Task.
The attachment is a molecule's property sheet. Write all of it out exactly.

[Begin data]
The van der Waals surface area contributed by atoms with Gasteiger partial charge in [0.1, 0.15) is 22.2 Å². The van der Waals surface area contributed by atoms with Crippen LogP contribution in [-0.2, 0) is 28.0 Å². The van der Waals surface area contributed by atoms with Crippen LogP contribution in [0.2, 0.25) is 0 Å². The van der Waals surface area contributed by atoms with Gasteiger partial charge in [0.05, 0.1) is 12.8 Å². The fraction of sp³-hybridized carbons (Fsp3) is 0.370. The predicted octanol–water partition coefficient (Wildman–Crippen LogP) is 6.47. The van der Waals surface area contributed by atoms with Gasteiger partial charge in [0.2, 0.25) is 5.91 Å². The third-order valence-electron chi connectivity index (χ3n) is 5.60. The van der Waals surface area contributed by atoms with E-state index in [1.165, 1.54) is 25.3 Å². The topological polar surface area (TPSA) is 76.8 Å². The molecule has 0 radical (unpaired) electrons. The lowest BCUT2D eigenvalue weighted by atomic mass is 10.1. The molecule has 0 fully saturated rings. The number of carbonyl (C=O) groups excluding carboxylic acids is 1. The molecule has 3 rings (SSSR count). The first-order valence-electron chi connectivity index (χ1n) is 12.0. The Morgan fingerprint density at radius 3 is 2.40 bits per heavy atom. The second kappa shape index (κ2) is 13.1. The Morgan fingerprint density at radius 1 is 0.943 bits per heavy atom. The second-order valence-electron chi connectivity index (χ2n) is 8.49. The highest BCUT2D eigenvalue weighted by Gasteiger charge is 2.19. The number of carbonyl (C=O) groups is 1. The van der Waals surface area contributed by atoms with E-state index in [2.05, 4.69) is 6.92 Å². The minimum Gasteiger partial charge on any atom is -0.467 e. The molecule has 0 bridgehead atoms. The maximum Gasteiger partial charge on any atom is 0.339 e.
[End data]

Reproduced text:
The van der Waals surface area contributed by atoms with Gasteiger partial charge in [0.1, 0.15) is 22.2 Å². The van der Waals surface area contributed by atoms with Crippen LogP contribution in [-0.2, 0) is 28.0 Å². The van der Waals surface area contributed by atoms with Crippen LogP contribution in [0.2, 0.25) is 0 Å². The van der Waals surface area contributed by atoms with Gasteiger partial charge in [0.05, 0.1) is 12.8 Å². The fraction of sp³-hybridized carbons (Fsp3) is 0.370. The predicted octanol–water partition coefficient (Wildman–Crippen LogP) is 6.47. The van der Waals surface area contributed by atoms with Gasteiger partial charge in [0.2, 0.25) is 5.91 Å². The third-order valence-electron chi connectivity index (χ3n) is 5.60. The van der Waals surface area contributed by atoms with E-state index in [1.165, 1.54) is 25.3 Å². The topological polar surface area (TPSA) is 76.8 Å². The molecule has 0 radical (unpaired) electrons. The lowest BCUT2D eigenvalue weighted by atomic mass is 10.1. The molecule has 0 fully saturated rings. The number of carbonyl (C=O) groups excluding carboxylic acids is 1. The molecule has 3 rings (SSSR count). The first-order valence-electron chi connectivity index (χ1n) is 12.0. The Morgan fingerprint density at radius 3 is 2.40 bits per heavy atom. The second kappa shape index (κ2) is 13.1. The Morgan fingerprint density at radius 1 is 0.943 bits per heavy atom. The second-order valence-electron chi connectivity index (χ2n) is 8.49. The highest BCUT2D eigenvalue weighted by Gasteiger charge is 2.19. The number of carbonyl (C=O) groups is 1. The van der Waals surface area contributed by atoms with E-state index in [2.05, 4.69) is 6.92 Å². The minimum Gasteiger partial charge on any atom is -0.467 e. The molecule has 0 bridgehead atoms. The maximum Gasteiger partial charge on any atom is 0.339 e.